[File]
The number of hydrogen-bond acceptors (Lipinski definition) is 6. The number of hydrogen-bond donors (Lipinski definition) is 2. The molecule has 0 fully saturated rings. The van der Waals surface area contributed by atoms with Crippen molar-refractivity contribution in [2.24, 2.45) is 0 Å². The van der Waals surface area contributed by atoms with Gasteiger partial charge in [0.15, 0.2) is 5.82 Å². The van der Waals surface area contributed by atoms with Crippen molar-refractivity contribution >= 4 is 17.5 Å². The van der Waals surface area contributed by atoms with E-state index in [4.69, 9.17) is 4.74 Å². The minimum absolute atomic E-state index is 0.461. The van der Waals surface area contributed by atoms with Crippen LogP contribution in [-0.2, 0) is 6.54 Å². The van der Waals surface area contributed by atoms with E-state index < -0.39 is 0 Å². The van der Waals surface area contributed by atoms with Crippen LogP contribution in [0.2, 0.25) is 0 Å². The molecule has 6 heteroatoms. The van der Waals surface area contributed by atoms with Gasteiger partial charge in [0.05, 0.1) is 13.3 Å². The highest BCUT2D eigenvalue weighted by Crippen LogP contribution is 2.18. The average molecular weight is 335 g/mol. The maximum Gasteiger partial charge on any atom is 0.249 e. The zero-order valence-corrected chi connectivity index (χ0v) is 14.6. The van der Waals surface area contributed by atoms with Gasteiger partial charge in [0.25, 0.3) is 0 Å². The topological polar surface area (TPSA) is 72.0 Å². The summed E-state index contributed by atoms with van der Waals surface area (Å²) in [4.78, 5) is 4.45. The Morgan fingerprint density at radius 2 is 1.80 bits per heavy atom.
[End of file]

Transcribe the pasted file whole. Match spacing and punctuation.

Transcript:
The number of hydrogen-bond acceptors (Lipinski definition) is 6. The number of hydrogen-bond donors (Lipinski definition) is 2. The molecule has 0 fully saturated rings. The van der Waals surface area contributed by atoms with Crippen molar-refractivity contribution in [2.24, 2.45) is 0 Å². The van der Waals surface area contributed by atoms with Gasteiger partial charge in [0.15, 0.2) is 5.82 Å². The van der Waals surface area contributed by atoms with Crippen molar-refractivity contribution >= 4 is 17.5 Å². The van der Waals surface area contributed by atoms with E-state index in [4.69, 9.17) is 4.74 Å². The minimum absolute atomic E-state index is 0.461. The van der Waals surface area contributed by atoms with Crippen LogP contribution in [-0.2, 0) is 6.54 Å². The van der Waals surface area contributed by atoms with E-state index < -0.39 is 0 Å². The van der Waals surface area contributed by atoms with Crippen LogP contribution in [0.2, 0.25) is 0 Å². The molecule has 6 heteroatoms. The van der Waals surface area contributed by atoms with Gasteiger partial charge in [0.05, 0.1) is 13.3 Å². The highest BCUT2D eigenvalue weighted by Crippen LogP contribution is 2.18. The average molecular weight is 335 g/mol. The maximum Gasteiger partial charge on any atom is 0.249 e. The zero-order valence-corrected chi connectivity index (χ0v) is 14.6. The van der Waals surface area contributed by atoms with Gasteiger partial charge in [0.25, 0.3) is 0 Å². The topological polar surface area (TPSA) is 72.0 Å². The summed E-state index contributed by atoms with van der Waals surface area (Å²) in [4.78, 5) is 4.45. The Morgan fingerprint density at radius 2 is 1.80 bits per heavy atom.